Big things are happening on TV Tropes! New admins, new designs, fewer ads, mobile versions, beta testing opportunities, thematic discovery engine, fun trope tools and toys, and much more - Learn how to help here and discuss here.
Armor-Piercing Question: When Applejack tells Celestia that she didn't want to encourage the CMC to become bullies, she replies that when she was younger, a bully was someone who picked on those who hadn't done anything, and any consequences they suffered was because they'd brought it on themselves.
Celestia: Have things really changed so that just standing up to somepony who's hurting you gets you called a bully?
The Bet: There are two and both involve Twilight and Celestia. 1) Will they reconcile as Teacher and Student? 2) What is Celestia grooming Twilight to be? The latter outcomes involved a combination of 'alicorn', 'princess', or some other authority figure like 'prime minister' or 'head of the royal library'.
Blue and Orange Morality: As explained here, Word of God believes that Celestia is so old, having taken the long perspective and played the long game for so long, that she can't not treat other ponies as pawns, feels that anything not planned years in advance is dangerously spur-of-the-moment, and has forgotten how to let go rather than try to secretly interfere.
The Not My Problem Spell invokes and exploits this so that its caster can move around freely.
Celestia later realizes this fed right into the CMC's bullying issue. Most ponies who witnessed it assumed the parents were already aware and went about their business rather than helping out.
Could Have Avoided This Plot: Twilight lampshades how easily most prior conflicts could have been resolved if Celestia had explained the situation more thoroughly.
Curb-Stomp Battle: With the extra resources Twilight got before setting off for the Crystal Kingdom, Sombra proved MUCH less threatening. Twilight mentions Rainbow's use of this term.
Digging Yourself Deeper: When Celestia tries using the Royal Canterlot Voice to bring Twilight to heel, only to say the exact wrong thing:
Celestia:You have been told all you need to know! I told you, this was to be a test- Twilight:A test?! The fate of an entire kingdom is at stake, and you want to make it a TEST?!
The Ditherer: Spike confides to Cadence that Celestia's constant testing actually fed Twilight's insecurities and made her more like this, always second-guessing herself rather than trusting her own judgment.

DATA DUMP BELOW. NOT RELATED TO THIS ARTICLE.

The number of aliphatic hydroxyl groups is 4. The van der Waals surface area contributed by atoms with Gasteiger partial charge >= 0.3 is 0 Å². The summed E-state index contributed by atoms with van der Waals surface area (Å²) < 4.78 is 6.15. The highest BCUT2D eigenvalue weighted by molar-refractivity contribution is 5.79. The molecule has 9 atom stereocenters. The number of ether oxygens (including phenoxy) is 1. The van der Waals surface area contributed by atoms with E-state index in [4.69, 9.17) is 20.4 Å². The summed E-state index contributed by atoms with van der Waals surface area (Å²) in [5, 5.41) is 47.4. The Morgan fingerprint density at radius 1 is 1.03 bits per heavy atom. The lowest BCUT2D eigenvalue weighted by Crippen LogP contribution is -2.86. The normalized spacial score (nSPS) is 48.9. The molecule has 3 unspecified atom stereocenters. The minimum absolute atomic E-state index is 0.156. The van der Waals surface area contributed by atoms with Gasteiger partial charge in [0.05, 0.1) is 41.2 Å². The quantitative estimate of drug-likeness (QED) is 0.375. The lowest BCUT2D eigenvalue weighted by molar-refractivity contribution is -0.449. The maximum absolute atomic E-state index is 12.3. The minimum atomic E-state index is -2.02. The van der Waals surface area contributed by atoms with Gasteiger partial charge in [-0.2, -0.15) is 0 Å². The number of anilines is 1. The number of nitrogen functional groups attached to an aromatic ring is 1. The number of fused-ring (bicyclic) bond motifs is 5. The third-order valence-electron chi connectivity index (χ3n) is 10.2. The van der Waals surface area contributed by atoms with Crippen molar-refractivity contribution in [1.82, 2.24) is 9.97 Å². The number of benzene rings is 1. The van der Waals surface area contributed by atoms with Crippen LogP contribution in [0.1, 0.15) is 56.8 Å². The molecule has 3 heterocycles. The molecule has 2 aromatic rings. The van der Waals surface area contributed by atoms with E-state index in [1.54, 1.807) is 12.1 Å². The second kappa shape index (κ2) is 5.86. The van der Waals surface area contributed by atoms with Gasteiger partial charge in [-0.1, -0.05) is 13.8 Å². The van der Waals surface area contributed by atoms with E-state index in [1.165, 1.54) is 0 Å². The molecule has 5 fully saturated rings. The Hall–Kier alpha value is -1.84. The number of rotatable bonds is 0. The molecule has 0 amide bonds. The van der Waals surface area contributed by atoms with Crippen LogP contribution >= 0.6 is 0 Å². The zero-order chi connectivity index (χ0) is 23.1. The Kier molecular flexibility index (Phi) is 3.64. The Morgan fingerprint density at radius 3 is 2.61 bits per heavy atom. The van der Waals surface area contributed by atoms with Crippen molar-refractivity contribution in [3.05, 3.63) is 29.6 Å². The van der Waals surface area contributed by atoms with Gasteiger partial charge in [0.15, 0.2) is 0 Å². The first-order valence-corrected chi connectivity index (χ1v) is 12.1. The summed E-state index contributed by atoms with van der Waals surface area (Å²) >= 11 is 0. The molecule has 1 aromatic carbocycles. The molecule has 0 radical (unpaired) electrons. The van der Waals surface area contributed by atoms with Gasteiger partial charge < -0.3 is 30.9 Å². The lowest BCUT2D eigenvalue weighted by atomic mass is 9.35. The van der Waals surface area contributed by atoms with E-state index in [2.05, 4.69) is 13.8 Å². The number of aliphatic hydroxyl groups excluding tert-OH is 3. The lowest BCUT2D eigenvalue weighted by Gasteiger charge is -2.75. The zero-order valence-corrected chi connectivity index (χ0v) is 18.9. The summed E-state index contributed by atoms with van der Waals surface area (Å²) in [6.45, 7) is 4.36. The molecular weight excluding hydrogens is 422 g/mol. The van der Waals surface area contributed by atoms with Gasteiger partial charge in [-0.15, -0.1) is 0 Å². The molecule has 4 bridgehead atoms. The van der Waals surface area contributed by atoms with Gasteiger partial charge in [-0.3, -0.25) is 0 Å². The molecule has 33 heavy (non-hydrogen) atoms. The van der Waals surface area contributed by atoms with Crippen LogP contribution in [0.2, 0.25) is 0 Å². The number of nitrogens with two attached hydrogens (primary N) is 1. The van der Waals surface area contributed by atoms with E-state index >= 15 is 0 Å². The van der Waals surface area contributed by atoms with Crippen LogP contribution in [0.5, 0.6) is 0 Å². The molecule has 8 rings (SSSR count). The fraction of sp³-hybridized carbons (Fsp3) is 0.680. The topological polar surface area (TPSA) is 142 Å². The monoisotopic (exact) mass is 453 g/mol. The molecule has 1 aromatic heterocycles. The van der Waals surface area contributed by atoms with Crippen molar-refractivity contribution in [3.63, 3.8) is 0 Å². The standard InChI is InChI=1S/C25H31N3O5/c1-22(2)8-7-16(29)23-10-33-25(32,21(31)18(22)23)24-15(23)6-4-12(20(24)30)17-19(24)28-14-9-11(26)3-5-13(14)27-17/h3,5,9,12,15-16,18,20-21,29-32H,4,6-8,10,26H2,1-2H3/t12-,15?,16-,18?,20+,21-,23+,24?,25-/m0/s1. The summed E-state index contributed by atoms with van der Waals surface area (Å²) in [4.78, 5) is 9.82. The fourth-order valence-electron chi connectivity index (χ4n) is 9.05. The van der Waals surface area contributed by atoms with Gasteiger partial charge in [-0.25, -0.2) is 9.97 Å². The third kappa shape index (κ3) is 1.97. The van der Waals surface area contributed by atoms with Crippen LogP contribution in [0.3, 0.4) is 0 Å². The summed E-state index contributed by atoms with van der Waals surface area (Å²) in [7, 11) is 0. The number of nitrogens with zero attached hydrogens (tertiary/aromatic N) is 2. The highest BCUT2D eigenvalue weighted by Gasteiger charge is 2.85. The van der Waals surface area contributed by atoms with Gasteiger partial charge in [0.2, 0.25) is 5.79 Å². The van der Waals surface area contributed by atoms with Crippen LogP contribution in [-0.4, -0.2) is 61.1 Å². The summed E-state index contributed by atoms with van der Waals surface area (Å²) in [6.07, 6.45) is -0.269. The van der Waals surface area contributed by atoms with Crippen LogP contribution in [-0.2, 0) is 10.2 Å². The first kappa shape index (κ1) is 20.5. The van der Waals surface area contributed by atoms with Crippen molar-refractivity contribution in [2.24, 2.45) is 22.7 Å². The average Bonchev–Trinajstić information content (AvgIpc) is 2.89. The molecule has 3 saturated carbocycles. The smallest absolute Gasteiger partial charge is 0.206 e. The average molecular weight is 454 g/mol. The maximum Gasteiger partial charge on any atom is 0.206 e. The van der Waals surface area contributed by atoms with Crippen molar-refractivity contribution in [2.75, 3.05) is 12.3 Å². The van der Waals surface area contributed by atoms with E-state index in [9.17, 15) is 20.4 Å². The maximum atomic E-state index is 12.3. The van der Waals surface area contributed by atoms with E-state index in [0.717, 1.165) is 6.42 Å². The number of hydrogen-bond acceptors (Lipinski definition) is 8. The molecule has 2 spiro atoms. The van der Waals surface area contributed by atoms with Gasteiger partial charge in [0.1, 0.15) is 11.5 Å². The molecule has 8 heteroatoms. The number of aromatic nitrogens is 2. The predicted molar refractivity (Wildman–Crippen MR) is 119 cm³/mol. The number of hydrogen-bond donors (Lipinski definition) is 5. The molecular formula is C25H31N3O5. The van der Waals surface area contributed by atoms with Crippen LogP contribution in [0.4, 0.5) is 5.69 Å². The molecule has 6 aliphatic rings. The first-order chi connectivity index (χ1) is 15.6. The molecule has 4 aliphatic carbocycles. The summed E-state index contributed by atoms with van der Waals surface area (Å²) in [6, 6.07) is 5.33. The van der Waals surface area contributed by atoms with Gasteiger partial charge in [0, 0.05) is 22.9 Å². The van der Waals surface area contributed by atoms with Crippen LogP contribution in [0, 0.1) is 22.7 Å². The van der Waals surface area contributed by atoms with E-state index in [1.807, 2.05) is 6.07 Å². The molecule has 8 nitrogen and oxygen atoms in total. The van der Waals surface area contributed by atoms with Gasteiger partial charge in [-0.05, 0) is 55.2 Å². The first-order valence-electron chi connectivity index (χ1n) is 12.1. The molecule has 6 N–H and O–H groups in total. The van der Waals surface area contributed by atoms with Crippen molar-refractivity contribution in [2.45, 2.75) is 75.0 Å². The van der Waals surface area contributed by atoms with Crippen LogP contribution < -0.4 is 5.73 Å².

Eureka Moment: Celestia realizes that the very nature of the Not My Problem Spell explains why the CMC's bullying problem has gotten so bad.
Fix Fic: Primarily Deconstructs Celestia's Trickster Mentor tendencies by revealing how badly this has hurt her Faithful Student. Also turns a baleful eye on how the CMC-getting-bullied issue has been handled.
Foreshadowing: Celestia's advice about bullies reaping what they sow when their victims fight back becomes a big plot point in The Great Alicorn Hunt when Babs' own bullies show up.
Gambit Roulette: Discussed Trope. Celestia is well aware of how much her plan to redeem her sister depended on the precise interlocking of far-flung events, and she hated it. If she had had her way, she would have found all the Element Bearers years before Nightmare Moon had returned, mentored them in the use of the Elements, fostered a friendship between them, and then directed them to blast Nightmare Moon the instant she returned. Alas, it didn't happen that way.
Idiot Ball: Twilight claims that this is the only reason that they beat Discord; if he had been smart, he would have tossed them into the ocean or into a volcano, not just hid them inside her own house.
Imagine Spot: Cadence has an unnerving one after Twilight points out how Changelings feed off of love, and the Crystal Heart is powered by Love and Hope.
Karma Houdini: Invoked. The tendency for bullies to get away with their actions due to a mentality of "Defending yourself makes you just as bad" and ignoring the issue is brought up and discussed.
Lemony Narrator: The narration occasionally snarks in-story but the trope truly applies in the notes at the end of each chapter where the narrator comments/provides more information.
If anything can match 'banishing my beloved little sister for a thousand years' in Celestia's book of bad decisions, it's 'manipulate my beloved student so much that she severs ties with me.'
As for Applejack, it would probably be 'refusing to see just how badly my little sister has been hurt by bullying even when it's happening right under my nose.'
Mood-Swinger: One does not shake off a lifetime of adoration without side-effects. After Twilight severs ties with Celestia she shifts, rapidly and without warning, from upright confidence to catatonic shock to euphoric happiness to inconsolable depression.
Never Live It Down: In-Universe, Spike still remembers the time Celestia suddenly threw a Fabergé egg at Twilight. Celestia thought it was a cheap decoration and didn't realize it was the real deal until after she had thrown it to Twilight.
Noodle Implements: Celestia briefly mentioned a 300-year plan of hers that was foiled by a tenpenny nail, five scrolls, and a misplaced banana.
When Celestia tries to help Applejack, she makes the mistake of repeatedly assuming AJ did something to help with Babs instead of trying to lecture the CMC after the fact.
Celestia makes the mistake earlier of referring to the situation in the Crystal Empire as a "test," which Twilight calls her out on, as she believes that the possibility of dooming thousands of innocent ponies to hellish fates is not worth "A gold star on a test."
Not So Omniscient After All: Celestia is as fallible as anypony else, and she has made more than her fair share of mistakes over the centuries. She admits to Twilight that her shortsightedness has caused many of her most carefully laid out plans to be thwarted by the most trivial (or occasionally not-so-trivial) of things.